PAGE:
>> economical for you to provision extra nodes for a higher replication factor,
>> you will increase your ability to continue reading and writing in the event
>> of single- or multiple-node failures.
>> One of the prime challenges we've faced is reducing the frequency and
>> intensity of full garbage collections in the JVM, which tend to result in
>> single-node unavailability. Thanks to help from Jonathan Ellis and Peter
>> Schuller (along with a fair amount of elbow grease ourselves), we've worked
>> through several of these issues and have arrived at a steady state that
>> leaves the ring happy even under load. We've not found GC tuning to bring
>> night-and-day differences outside of resolving the STW collections, but the
>> difference is noticeable.
>> Occasionally, these issues will result from Cassandra's behavior itself;
>> documented APIs such as querying for the count of all columns associated
>> with a key will materialize the row across all nodes being queried. Once
>> when issuing a "count" query for a key that had around 300k columns at
>> CL.QUORUM, we knocked three nodes out of our ring by triggering a
>> stop-the-world collection that lasted about 30 seconds, so watch out for
>> things like that.
>> Some of the other tuning knobs available to you involve tradeoffs such as
>> when to flush memtables or to trigger compactions, both of which are
>> somewhat intensive operations that can strain a cluster under heavy read or
>> write load, but which are equally necessary for the cluster to remain in
>> operation. If you find yourself pushing hard against these tradeoffs and
>> attempting to navigate a path between icebergs, it's very likely that the
>> best answer to the problem is "more or more powerful hardware."
>> But a lot of this is tacit knowledge, which often comes through a bit of
>> pain but is hopefully operationally transparent to your users.  Things that
>> you discover once the system is live in operation and your monitoring is
>> providing continuous feedback about the ring's health. This is where Sasha's
>> point becomes so critical -- having advanced early-warning systems in place,
>> watching monitoring and graphs closely even when everything's fine, and
>> beginning to understand how it *likes* to operate and what it tends to do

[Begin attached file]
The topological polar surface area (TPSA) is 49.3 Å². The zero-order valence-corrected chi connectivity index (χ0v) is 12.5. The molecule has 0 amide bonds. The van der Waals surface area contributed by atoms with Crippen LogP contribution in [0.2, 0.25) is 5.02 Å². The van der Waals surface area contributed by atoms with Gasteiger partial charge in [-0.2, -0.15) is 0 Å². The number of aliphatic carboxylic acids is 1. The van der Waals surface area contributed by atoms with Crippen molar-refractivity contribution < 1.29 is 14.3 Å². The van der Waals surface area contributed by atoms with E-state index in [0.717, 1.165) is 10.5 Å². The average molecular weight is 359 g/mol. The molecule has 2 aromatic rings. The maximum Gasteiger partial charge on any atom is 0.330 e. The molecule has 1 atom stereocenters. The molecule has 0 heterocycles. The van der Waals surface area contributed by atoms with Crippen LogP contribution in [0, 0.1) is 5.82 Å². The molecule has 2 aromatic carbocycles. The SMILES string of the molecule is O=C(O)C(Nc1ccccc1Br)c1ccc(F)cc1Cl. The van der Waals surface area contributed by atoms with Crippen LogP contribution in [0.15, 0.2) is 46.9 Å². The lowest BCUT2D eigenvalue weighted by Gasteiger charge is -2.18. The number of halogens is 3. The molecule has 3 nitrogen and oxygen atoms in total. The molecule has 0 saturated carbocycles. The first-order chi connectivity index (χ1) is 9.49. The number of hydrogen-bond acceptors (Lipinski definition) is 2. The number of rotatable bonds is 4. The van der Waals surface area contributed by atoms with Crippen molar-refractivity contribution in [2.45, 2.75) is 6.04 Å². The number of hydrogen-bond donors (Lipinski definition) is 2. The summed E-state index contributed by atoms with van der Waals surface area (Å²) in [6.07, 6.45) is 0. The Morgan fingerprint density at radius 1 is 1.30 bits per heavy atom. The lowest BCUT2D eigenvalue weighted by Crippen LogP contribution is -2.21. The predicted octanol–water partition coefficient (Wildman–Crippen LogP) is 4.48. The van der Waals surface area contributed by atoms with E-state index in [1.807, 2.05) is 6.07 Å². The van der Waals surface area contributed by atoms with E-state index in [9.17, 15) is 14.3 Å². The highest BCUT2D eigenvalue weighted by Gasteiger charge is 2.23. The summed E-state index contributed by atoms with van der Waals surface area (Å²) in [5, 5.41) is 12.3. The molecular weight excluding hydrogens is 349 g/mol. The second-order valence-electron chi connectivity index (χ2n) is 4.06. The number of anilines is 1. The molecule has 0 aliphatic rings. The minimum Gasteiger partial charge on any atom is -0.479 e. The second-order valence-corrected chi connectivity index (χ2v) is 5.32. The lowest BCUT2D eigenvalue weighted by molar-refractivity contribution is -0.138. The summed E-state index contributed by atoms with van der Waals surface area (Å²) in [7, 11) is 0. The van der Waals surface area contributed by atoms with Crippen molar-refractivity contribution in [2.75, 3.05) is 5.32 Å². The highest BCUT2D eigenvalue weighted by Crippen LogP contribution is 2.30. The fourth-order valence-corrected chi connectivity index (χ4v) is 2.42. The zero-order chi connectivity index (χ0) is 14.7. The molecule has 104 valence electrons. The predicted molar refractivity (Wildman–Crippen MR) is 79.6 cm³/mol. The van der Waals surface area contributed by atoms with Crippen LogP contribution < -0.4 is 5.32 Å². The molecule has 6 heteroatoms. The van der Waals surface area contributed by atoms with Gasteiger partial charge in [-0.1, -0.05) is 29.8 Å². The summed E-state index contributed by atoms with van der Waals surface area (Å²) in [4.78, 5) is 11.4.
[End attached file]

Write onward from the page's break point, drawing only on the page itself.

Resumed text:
>> will give you a huge leg up on your reliability and allow you to react to
>> issues in the ring before they present operational impact.
>> You mention that you've been building HA systems for a long time --
>> indeed, far longer than I have, so I'm sure that you're also aware that
>> good, solid "up/down" binaries are hard to come by, that none of this is
>> easy, and that while some pointers are available (the defaults are actually
>> quite good), it's essentially impossible to offer "the best production
>> defaults" because they vary wildly based on your hardware, ring
>> configuration, and read/write load and query patterns.
>> To that end, you might find it more productive to begin with the defaults
>> as you develop your system, and let the ring tell you how it's feeling as
>> you begin load testing. Once you have stressed it to the point of failure,
>> you'll see how it failed and either be able to isolate the cause and begin
>> planning to handle that mode, or better yet, understand your maximum
>> capacity limits given your current hardware and fire off a purchase order
>> the second you see spikes nearing 80% of the total measured capacity in
>> production (or apply lessons you've learned in capacity planning as
>> appropriate, of course).
>> Cassandra's a great system, but you may find that it requires a fair
>> amount of active operational involvement and monitoring -- like any
>> distributed system -- to maintain in a highly-reliable fashion. Each of
>> those nines implies extra time and operational cost, hopefully within the
>> boundaries of the revenue stream the system is expected to support.
>> Pardon the long e-mail and for waxing a bit philosophical. I hope this
>> provides some food for thought.
>> - Scott
>> ---
>> C. Scott Andreas
>> Engineer, Urban Airship, Inc.

Will Oberman
Civic Science, Inc.
3030 Penn Avenue., First Floor
Pittsburgh, PA 15201
(M) 412-480-7835